One of the greatest strengths of novels is their ability to include the voices of a wide cast of characters.
However, if these characters speak different languages from the one you are writing in, you end up with a dilemma: How do you handle other languages within your fiction?
From Lord of the Rings to Star Wars, across sci-fi and fantasy, good worldbuilding is what makes genre fiction stand out.
Well-constructed worlds are legendary—they capture audience’s imaginations, and they make readers want to live in the story forever.
Literary devices aren’t something you learn in English class and then forget about for the rest of your life.
They’re a beating, thumping heart of the fiction writer’s toolbox.
The first step to successful collaborative writing? Abandon the false idea that writers write better when they work alone.
People usually think of writers as quiet and brooding loners who separate themselves from society in order to write. The solitary writer is imagined as an introvert, alone at the desk. But this fantasy of what Linda Brodkey calls “the solitary scribbler” is a false stereotype.
One of the most difficult scenes to write is a kissing scene, or really any scene when when things get hot and heavy.
Writers worry about being too obscene (will my mother read this?), or even worse, not vulgar enough (no one wants to be labeled a prude).
Humans are private creatures when it comes to lust, and illustrating an intimate scene can still make the most seasoned writer nervous.
The perfect kissing scene is found smack dab between these two adjectives in the title — steamy and sophisticated — as it is the balance of coy and crude that can develop into a beautiful scene.
In order to craft the perfect kissing scene, it is important to look back on the work of others in order to see what works. I’m going to give you two examples and explain why both of them work.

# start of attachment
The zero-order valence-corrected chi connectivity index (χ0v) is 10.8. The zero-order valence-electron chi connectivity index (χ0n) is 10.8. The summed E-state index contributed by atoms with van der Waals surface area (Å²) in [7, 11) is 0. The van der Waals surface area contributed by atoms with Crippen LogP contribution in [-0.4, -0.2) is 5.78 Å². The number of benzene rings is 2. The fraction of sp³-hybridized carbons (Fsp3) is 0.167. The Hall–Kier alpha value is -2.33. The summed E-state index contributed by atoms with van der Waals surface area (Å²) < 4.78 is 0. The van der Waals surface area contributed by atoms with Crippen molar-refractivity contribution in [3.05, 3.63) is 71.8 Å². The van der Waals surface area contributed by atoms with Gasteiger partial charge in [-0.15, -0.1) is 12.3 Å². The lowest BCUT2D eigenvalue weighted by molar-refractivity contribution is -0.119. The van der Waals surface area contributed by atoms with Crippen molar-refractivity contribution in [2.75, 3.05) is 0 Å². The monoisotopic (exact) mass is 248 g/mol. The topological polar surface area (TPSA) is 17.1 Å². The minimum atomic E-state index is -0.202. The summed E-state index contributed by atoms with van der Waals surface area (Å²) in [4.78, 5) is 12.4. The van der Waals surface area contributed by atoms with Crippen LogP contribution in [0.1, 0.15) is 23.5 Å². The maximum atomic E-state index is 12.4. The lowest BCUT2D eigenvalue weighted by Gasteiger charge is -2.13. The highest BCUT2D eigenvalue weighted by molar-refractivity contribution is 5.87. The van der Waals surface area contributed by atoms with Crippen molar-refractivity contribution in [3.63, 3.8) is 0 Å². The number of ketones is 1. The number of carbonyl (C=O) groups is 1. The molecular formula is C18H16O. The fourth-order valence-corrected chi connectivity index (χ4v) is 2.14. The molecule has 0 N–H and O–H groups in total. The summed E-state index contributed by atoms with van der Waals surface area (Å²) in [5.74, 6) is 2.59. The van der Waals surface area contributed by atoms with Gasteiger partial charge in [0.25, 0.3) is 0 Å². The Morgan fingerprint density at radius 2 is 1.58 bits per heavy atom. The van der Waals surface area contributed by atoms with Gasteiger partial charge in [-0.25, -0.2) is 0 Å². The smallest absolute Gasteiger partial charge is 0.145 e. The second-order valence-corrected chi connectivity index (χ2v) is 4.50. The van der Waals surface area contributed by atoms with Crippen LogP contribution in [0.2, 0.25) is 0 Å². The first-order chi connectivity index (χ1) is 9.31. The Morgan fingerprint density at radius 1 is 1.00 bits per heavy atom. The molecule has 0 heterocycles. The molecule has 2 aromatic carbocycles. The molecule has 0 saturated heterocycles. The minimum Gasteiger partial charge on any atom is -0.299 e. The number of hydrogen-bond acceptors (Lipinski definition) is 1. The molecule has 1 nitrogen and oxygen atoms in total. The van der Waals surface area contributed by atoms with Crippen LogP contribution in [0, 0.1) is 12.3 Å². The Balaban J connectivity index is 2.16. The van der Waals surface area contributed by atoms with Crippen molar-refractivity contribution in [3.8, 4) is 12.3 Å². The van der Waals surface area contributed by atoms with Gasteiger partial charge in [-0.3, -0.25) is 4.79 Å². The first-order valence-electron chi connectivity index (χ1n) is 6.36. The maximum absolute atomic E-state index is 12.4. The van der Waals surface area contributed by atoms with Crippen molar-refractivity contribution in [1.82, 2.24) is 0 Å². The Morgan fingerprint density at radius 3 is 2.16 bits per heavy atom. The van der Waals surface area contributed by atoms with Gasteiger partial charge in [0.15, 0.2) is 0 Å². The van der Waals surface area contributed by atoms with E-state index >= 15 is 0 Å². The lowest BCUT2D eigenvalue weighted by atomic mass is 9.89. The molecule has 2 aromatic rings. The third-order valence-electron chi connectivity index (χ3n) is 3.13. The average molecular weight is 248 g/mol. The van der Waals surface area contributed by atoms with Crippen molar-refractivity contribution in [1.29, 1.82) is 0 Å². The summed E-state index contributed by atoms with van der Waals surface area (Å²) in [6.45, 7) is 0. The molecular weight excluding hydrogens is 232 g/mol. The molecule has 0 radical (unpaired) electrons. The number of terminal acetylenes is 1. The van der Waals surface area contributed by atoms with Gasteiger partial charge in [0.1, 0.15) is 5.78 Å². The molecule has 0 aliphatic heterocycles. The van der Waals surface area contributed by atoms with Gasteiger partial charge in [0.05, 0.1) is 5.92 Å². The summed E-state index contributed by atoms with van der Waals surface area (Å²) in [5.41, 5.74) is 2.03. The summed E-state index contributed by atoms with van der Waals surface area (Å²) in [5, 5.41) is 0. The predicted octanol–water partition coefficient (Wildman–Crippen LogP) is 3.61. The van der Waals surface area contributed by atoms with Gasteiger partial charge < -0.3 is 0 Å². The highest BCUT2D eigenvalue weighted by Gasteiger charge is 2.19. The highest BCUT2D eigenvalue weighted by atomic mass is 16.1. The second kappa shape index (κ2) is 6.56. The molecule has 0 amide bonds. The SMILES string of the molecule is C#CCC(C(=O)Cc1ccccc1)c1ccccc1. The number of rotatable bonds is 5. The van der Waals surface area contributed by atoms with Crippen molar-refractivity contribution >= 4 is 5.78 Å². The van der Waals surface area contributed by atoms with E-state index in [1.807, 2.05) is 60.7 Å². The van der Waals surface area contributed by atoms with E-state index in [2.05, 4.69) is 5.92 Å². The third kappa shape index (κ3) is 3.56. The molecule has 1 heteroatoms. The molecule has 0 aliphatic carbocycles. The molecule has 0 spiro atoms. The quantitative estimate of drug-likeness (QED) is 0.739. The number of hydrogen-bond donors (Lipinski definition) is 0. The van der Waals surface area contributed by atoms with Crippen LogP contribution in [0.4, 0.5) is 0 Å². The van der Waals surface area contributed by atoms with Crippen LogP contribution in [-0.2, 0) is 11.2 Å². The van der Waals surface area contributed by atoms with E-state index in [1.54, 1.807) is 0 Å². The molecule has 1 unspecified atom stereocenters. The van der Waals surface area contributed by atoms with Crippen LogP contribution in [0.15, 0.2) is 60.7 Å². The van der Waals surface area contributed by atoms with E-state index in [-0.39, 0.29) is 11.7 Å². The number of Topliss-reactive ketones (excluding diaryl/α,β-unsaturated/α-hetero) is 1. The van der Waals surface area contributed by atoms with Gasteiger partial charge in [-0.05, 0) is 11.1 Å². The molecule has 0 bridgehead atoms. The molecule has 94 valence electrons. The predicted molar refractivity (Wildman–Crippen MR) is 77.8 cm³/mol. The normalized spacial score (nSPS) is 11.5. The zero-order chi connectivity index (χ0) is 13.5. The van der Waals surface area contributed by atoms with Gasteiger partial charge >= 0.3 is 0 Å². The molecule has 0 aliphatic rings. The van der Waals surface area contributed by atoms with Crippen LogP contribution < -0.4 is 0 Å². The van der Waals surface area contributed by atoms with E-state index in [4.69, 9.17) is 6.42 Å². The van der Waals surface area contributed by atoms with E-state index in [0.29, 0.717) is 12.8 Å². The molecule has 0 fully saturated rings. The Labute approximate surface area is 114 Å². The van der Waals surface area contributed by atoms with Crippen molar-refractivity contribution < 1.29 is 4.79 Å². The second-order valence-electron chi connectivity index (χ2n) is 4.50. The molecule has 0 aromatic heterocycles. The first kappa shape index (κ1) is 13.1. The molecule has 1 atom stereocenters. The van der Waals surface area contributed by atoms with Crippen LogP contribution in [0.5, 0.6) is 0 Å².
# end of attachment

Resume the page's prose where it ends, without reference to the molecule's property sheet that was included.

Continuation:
I first got into writing when I had to write a poem in the 6th grade. I had never thought much about writing before then, but I ended up getting the best reaction and the loudest applause from my classmates.
You can imagine what this did for my 11 year old ego.
After that I started paying more attention to what I was writing, and working hard on actually making it good instead of just getting it finished. Another time in 7th grade, we had to write a letter as if we were people being held in a concentration camp during WW2.
My teacher got emotional, because I “had a talent for understanding complex emotions.” As a 12 year old, I had no idea what she meant, but now I understand. Whether I understand it or not, the talent is there.
While writing is enjoyable, dancing is my passion.
Writers, if you’re stuck in a creative rut, maybe all you need is a jam session.
Art is all about connection: to the world, to each other, and to other forms of art. We often forget this last aspect, and it’s time we started learning from each other and our many different approaches to creativity.
If your writing feels impersonal, irrelevant, and disconnected from your audience’s expectations, maybe all you need is to learn some writing techniques from a musician.
I’ve played the oboe for 11 years, and I have been a musician for even longer. The lessons I’ve learned and continue to learn through music and the people surrounding me because of it are definitely worth sharing with fellow writers.
So what are you waiting for? Tune up your writing skills with these 8 time-honored techniques straight from the world of music.